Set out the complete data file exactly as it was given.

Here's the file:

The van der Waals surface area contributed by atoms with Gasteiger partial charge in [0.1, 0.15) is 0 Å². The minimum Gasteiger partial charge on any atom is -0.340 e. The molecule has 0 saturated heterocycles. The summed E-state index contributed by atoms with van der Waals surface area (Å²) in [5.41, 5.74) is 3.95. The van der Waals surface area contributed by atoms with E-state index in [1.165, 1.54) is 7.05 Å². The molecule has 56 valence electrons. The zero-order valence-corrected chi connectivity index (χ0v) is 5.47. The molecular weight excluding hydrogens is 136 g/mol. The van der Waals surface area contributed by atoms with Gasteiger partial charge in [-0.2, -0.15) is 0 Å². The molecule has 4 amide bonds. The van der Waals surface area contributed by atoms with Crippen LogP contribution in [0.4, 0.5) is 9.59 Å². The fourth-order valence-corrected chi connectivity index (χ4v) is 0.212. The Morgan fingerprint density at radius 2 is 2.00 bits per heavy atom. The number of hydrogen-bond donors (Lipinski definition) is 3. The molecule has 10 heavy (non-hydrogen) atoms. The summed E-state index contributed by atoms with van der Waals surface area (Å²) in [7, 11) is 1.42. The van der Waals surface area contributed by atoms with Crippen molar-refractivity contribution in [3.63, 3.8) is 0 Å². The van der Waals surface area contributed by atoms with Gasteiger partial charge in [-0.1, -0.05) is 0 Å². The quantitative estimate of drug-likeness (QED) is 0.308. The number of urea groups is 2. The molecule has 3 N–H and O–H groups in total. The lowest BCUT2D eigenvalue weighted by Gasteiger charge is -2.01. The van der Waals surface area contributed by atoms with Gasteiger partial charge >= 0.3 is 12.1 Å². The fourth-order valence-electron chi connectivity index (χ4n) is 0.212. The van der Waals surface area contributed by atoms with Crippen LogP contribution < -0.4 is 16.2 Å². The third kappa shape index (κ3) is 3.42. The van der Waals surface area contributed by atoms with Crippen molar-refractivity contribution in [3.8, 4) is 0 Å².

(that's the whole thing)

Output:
The van der Waals surface area contributed by atoms with Gasteiger partial charge in [0.1, 0.15) is 0 Å². The minimum Gasteiger partial charge on any atom is -0.340 e. The molecule has 0 saturated heterocycles. The summed E-state index contributed by atoms with van der Waals surface area (Å²) in [5.41, 5.74) is 3.95. The van der Waals surface area contributed by atoms with E-state index in [1.165, 1.54) is 7.05 Å². The molecule has 56 valence electrons. The zero-order valence-corrected chi connectivity index (χ0v) is 5.47. The molecular weight excluding hydrogens is 136 g/mol. The van der Waals surface area contributed by atoms with Gasteiger partial charge in [-0.2, -0.15) is 0 Å². The molecule has 4 amide bonds. The van der Waals surface area contributed by atoms with Crippen LogP contribution in [0.4, 0.5) is 9.59 Å². The fourth-order valence-corrected chi connectivity index (χ4v) is 0.212. The Morgan fingerprint density at radius 2 is 2.00 bits per heavy atom. The number of hydrogen-bond donors (Lipinski definition) is 3. The molecule has 10 heavy (non-hydrogen) atoms. The summed E-state index contributed by atoms with van der Waals surface area (Å²) in [7, 11) is 1.42. The van der Waals surface area contributed by atoms with Crippen molar-refractivity contribution in [3.63, 3.8) is 0 Å². The van der Waals surface area contributed by atoms with Gasteiger partial charge in [-0.1, -0.05) is 0 Å². The quantitative estimate of drug-likeness (QED) is 0.308. The number of urea groups is 2. The molecule has 3 N–H and O–H groups in total. The lowest BCUT2D eigenvalue weighted by Gasteiger charge is -2.01. The van der Waals surface area contributed by atoms with Gasteiger partial charge >= 0.3 is 12.1 Å². The fourth-order valence-electron chi connectivity index (χ4n) is 0.212. The van der Waals surface area contributed by atoms with Crippen LogP contribution < -0.4 is 16.2 Å². The third kappa shape index (κ3) is 3.42. The van der Waals surface area contributed by atoms with Crippen molar-refractivity contribution in [3.8, 4) is 0 Å².